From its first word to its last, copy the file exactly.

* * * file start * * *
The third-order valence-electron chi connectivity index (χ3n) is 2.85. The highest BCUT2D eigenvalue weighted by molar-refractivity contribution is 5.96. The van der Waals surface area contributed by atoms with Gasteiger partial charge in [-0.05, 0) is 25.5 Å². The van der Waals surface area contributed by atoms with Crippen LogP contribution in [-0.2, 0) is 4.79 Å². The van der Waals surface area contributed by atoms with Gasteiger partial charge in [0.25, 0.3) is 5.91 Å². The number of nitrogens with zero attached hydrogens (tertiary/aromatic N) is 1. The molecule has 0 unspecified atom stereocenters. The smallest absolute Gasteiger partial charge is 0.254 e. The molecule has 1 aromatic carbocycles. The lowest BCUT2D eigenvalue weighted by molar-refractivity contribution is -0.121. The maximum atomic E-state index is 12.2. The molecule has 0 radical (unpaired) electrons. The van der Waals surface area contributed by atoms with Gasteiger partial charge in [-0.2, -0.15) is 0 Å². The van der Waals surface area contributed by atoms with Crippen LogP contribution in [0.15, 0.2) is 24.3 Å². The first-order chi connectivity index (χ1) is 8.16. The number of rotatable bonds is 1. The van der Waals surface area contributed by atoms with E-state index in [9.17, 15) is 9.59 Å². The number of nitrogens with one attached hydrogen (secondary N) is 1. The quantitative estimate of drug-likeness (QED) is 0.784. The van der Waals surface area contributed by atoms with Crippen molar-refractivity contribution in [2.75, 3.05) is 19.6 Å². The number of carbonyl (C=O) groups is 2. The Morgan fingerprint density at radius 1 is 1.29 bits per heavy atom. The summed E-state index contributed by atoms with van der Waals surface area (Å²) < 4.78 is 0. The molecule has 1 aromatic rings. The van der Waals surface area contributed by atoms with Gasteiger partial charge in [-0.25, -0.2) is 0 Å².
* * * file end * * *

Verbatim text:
The third-order valence-electron chi connectivity index (χ3n) is 2.85. The highest BCUT2D eigenvalue weighted by molar-refractivity contribution is 5.96. The van der Waals surface area contributed by atoms with Gasteiger partial charge in [-0.05, 0) is 25.5 Å². The van der Waals surface area contributed by atoms with Crippen LogP contribution in [-0.2, 0) is 4.79 Å². The van der Waals surface area contributed by atoms with Gasteiger partial charge in [0.25, 0.3) is 5.91 Å². The number of nitrogens with zero attached hydrogens (tertiary/aromatic N) is 1. The molecule has 0 unspecified atom stereocenters. The smallest absolute Gasteiger partial charge is 0.254 e. The molecule has 1 aromatic carbocycles. The lowest BCUT2D eigenvalue weighted by molar-refractivity contribution is -0.121. The maximum atomic E-state index is 12.2. The molecule has 0 radical (unpaired) electrons. The van der Waals surface area contributed by atoms with Gasteiger partial charge in [-0.2, -0.15) is 0 Å². The van der Waals surface area contributed by atoms with Crippen LogP contribution in [0.15, 0.2) is 24.3 Å². The first-order chi connectivity index (χ1) is 8.16. The number of rotatable bonds is 1. The van der Waals surface area contributed by atoms with E-state index in [9.17, 15) is 9.59 Å². The number of nitrogens with one attached hydrogen (secondary N) is 1. The quantitative estimate of drug-likeness (QED) is 0.784. The van der Waals surface area contributed by atoms with Crippen molar-refractivity contribution in [2.75, 3.05) is 19.6 Å². The number of carbonyl (C=O) groups is 2. The Morgan fingerprint density at radius 1 is 1.29 bits per heavy atom. The summed E-state index contributed by atoms with van der Waals surface area (Å²) < 4.78 is 0. The molecule has 1 aromatic rings. The van der Waals surface area contributed by atoms with Gasteiger partial charge in [-0.25, -0.2) is 0 Å².